We do it too. We adapt creation as a belief to macro-evolution. We subscribe to the Big Bang Theory as a “world origin” story.  Sure the science is more metaphysics than actual physics, but it’s popular, and no one respects our beliefs any more. Dark matter and string theory makes so much more sense than a supreme Creator Deity to everyone else, so we need to subscribe too. 

Eventually, belief in God will become lost within the cultural adaptation through which we have filtered it. Or, we can honestly look at the universe from the perspective of a Creator Who has a purpose within His design. In such a model, we look for His handiwork and craftsmanship, not some way to explain Him away. We marvel and wonder at Him, rather than become enamoured with what He has made. 

We have a choice of approach. The easy and popular approach is to go along with popular science. The less fun, less respected approach is to go along with the Creator, and believe what He reveals.

I choose to walk with my Master in the cool of the day, and believe what He tells me. How about you? What’s your view through the knothole this morning?

Clever Literary Bio’s

Ever wonder why some things were even included in Scripture?  Sometimes it can be baffling.  And 2,000+ years removed from the writing, it’s impossible to know the author’s intent for sure.  So, often we’re left with a mystery.

After Abimelech there arose to save Israel Tola the son of Puah, son of Dodo, a man of Issachar, and he lived at Shamir in the hill country of Ephraim.  And he judged Israel twenty-three years. Then he died and was buried at Shamir. After him arose Jair the Gileadite, who judged Israel twenty-two years.  And he had thirty sons who rode on thirty donkeys, and they had thirty cities, called Havvoth-jair to this day, which are in the land of Gilead.  And Jair died and was buried in Kamon. (Judges 10:1 — Judg 10:5 ESV)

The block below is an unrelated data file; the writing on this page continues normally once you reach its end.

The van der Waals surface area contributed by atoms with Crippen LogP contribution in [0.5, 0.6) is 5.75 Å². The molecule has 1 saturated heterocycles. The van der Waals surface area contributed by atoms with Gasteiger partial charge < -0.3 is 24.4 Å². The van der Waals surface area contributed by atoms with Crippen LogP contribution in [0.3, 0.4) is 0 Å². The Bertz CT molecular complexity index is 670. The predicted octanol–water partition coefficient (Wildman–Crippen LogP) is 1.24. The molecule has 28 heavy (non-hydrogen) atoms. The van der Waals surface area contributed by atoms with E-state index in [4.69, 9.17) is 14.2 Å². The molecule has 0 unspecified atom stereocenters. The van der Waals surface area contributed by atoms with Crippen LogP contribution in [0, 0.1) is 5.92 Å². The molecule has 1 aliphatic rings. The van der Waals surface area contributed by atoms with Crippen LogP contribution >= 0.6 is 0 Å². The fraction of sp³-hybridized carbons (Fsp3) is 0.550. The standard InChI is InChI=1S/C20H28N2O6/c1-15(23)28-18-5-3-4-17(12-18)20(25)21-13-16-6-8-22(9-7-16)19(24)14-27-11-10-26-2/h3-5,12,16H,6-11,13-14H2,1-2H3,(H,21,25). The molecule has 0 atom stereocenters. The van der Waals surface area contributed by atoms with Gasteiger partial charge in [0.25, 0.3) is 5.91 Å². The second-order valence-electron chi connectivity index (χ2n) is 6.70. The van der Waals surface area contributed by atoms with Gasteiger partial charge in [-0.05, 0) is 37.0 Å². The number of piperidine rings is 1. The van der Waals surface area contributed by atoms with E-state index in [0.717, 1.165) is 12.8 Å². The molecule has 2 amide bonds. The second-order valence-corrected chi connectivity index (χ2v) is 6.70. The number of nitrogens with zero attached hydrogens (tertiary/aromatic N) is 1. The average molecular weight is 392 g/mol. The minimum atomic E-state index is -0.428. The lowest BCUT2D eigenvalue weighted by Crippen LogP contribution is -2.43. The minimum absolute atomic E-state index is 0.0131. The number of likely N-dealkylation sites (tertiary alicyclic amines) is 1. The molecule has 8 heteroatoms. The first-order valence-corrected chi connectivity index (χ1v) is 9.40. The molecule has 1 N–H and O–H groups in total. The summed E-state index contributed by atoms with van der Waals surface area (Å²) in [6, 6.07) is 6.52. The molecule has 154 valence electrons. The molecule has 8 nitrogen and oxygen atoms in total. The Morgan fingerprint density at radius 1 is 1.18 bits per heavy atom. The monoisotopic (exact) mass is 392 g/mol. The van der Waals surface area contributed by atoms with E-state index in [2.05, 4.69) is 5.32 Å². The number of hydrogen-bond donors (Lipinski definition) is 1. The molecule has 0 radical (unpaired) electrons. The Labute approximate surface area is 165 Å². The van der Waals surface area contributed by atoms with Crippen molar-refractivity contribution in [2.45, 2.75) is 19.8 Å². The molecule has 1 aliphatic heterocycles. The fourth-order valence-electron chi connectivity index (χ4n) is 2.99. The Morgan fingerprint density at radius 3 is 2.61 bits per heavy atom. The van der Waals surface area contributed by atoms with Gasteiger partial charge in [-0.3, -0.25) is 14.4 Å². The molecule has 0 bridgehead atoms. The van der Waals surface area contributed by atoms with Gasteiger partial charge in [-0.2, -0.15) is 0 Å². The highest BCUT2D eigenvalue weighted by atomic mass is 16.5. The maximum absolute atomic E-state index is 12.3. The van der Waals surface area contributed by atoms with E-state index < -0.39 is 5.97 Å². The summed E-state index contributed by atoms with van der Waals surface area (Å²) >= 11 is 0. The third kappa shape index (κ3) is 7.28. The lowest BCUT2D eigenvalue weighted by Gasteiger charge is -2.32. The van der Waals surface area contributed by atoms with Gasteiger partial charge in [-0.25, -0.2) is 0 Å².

What did these guys do that warranted lines of Scripture? I get they judged Israel, but there are no battles, no acts of faith, no turning of the people, no feats of leadership. What did they do as judges that gets them on the list?

To heighten the mystery, why does a man of Isachar judge in Ephraim, and then have himself buried there?  Where is “his father’s tomb”?  Why not be buried there?  Is it that this man of Isachar belongs more to the “sons of Israel” than to any one tribe or family?  

What about the Gileadite? We miss the literary device of the author in translation. His thirty son ride thirty jackasses and have thirty cities.  In Hebrew, the word for jackass and the word for city are essentially the same.  It’s a Hebrew pun. The spelling of “city” is odd to make it work, but it works. But what’s the point? This can’t be simply an opprtunity to pun?

That ordinary judges, whose claim to fame is that they judged, are included without drama means that undramatic people are acceptable!  We can be what we’re called to be without fear we’re too boring. We can live out the design and plan of our Master without the need for some crisis to make the plan and design meaningful.

That’s kind of a relief. I thought there was something missing, like I wasn’t doing enough. But I’m called to be a disciple, not a drama king. His plans don’t require “management-by-crisis”. What my Master wants is a daily walk with me in the cool of the day. That’s when I live out my divine purpose, when I spend time with Him.

So, be the pun, be the man-of-the-people, be whatever our Maker has designed you to be. And rest in the walk with your Master in the cool of the day. That’s what garden’s are for.

What’s your view through the fence this morning?

A Stitch of Literature

Ever read through a story in Scripture and go, “Wait, what? That doesn’t sound right.”  Well, you may often do that in Judges.  If you consider what it took to write this book, the task would seem impossible.

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Behavioral Approach to Spiritual Mental Health

There is a behavioral pattern among people that we continually return to our fractured busted dangerous habits.  Addicts of any type continue destructive behavior even though they hate it, and themselves because of it.  The result of shame from the activity, feeds the need for the activity, and the cycle continues.  Eventually, they loose everything to this destructive pattern, even though they see it coming.  What is wrong with us?

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The Fabled Curse of Jotham

There are a lot of things in the Bible that confuse people, and I don’t want to add to the list. Yet, we have here one of the oddest accounts, but which clearly illustrates God’s hand at work through seemingly unrelated circumstances.

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Good Roots Gone Very Bad

The sad story of Judges continues after Gideon dies, with the sad story of his children.  Gideon’s faithfulness and courage seems to have imprinted only a few, for some reason.  I would hope to have more of a lasting impact after having done so much for a people.  He sank good roots into his people, but the produce was lacking when it came to harvest.